I really enjoyed this book. The first half, as the Doctor and Sarah meet all the locals in the small village – the lord at the manor, his daughter, her fiancé, Conan Doyle, the local doctor (Dr. Martinson), Kipling and his friends, a local boy from the village, the local fishermen, the whaling boat captain, etc and find out about the mysterious hound on the moor is just plain fun. The second part, as it becomes clearer and clearer just what is going on is also pretty cool. It should be horrifying but it’s not really, it was just very, very neat. And I loved the end!

Highly recommended, especially to classic era Doctor Who fans!

Book Review – Doctor Who: System Shock

  • Title: System Shock
  • Series: Virgin Publishing Missing Doctor Adventures
  • Author: Justin Richards
  • Characters:  Fourth Doctor, Sarah Jane Smith
  • Date Reviewed on GoodReads: 10/13/2014

System Shock is an original novel in Virgin Publishing Doctor Who Missing Adventures series and it’s an enjoyable and fast read. The novel features the fourth Doctor (Tom Baker) and Sarah Jane Smith. However, they meet and work with a much older Dr. Harry Sullivan, who is Assistant Chief of Staff at MI5. Sarah and Harry are both somewhat perplexed by the meeting, but since both have time travel experience, they deal with it OK.

The plot, which takes time to reveal, includes alien invasion as one may expect – but it’s a different concept in alien invasion entirely. Rather than the typical monsters or aliens – this invasion is being organized by a computer-controlled alien corporation. Yes, that’s right – alien invaders who track their progress with Gantt charts. The method of invasion is also unique, a completely intelligent artificial life-form called, Voractyll, that literally lives on a CD. The aliens plan on using Voractyll like a computer virus to take over the Earth using the new Hubway InterNet interconnected computer network (the book was published in 1995).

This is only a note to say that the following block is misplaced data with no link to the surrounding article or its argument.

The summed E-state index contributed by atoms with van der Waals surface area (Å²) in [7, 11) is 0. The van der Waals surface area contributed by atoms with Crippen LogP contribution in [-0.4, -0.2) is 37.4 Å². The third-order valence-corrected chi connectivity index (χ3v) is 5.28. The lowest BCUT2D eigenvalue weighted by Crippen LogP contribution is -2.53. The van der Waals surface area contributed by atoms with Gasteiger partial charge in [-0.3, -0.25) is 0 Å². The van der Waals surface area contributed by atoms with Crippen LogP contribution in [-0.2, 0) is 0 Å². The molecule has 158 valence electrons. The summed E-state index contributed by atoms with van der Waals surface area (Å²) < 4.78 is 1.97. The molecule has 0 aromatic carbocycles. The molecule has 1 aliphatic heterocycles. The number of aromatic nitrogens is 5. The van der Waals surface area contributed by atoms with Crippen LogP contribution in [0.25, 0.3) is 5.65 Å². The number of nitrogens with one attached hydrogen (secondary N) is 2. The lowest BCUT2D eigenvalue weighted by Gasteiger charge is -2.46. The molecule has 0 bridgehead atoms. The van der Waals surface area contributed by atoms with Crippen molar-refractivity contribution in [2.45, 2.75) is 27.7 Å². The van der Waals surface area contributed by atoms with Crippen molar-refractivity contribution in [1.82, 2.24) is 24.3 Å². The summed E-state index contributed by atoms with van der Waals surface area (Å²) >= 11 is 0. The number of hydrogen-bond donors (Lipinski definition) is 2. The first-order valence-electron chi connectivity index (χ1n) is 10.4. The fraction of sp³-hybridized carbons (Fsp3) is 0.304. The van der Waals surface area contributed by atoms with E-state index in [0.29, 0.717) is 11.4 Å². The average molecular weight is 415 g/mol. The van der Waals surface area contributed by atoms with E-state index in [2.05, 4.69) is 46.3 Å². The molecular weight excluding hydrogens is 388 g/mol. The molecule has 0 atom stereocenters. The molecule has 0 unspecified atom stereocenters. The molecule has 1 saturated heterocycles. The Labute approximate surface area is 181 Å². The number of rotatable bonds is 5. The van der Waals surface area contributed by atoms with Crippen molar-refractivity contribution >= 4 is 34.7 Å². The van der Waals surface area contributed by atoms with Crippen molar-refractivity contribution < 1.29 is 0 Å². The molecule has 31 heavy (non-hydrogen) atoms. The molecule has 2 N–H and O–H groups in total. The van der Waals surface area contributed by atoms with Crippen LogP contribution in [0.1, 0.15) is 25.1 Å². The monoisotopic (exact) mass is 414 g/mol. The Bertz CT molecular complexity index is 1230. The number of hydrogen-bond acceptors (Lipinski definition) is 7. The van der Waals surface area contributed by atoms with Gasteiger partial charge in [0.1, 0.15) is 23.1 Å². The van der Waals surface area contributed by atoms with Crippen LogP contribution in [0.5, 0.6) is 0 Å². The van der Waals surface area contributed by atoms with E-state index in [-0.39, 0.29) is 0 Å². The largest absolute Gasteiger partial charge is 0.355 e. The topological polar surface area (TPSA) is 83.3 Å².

This Doctor Who novel is brilliantly fun. Richards’ use of corporate language and behavior is perfect, and amusing. I also found the plot, well, awesome. For a 20-year old Cyberpunk story – it still works, pretty much. Yes, some of the technology seems dreadfully out of date (I took my last two CRT monitors to the Electronic Graveyard recycling site at the beginning of the summer – in this novel, a CRT is the height of monitor technology) the plot still works, and it doesn’t seem out of date. I also liked all the characters. I’ve always liked Harry with Sarah – and in this book he’s older, wiser, more mature, and yet, still the same old Harry.

I recommend this novel, if you can find it, for not only Doctor Who fans, but for fans of the Cyberpunk sub-genre of SF.

Book Review – Doctor Who: Downtime

  • Title: Downtime
  • Series: Virgin Publishing Missing Doctor Adventures
  • Author: Marc Platt
  • Characters:  Victoria, Sarah Jane Smith, The Brigadier, Kate Lethbridge-Stewart
  • Date Reviewed on GoodReads: 8/08/2014

Downtime is a bit unusual even for the Doctor Who Missing Adventure series. The Doctor isn’t actually in the book as a character, and he’s not even really mentioned directly. The story is a sequel to two Patrick Troughton stories, The Abominable Snowmen and The Web of Fear and features Victoria, The Brigadier, Sarah Jane Smith, and the Brigadier’s estranged daughter – Kate Lethbridge-Stewart. It begins in the 1960s, with Victoria trying to adjust to a new century, and the Brigadier being approached with a new idea, a UN-led force to counter alien activity and invasion (UNIT). Victoria’s landlady suggests she take a vacation, and she does – to Tibet. Victoria had been having dreams about her father. In Tibet she visits a old Buddhist monastery but instead of finding her father, she’s taken over by one of the Great Intelligence control units.

Next we know it’s the 1990s and Victoria is the headmistresses of a new university, called New World University. New World teaches it’s students by computer, and the students come to be known as Chilly’s in the popular press. Sarah becomes involved because she’s hired to find out information about a number of people who were directly involved or witnessed The London Event (see The Web of Fear). Sarah, however, doubts the PR man who’s second only to Victoria in the hierarchy of the school. She also gets suspicious when the Brigadier’s name shows up on the list of people she’s to investigate.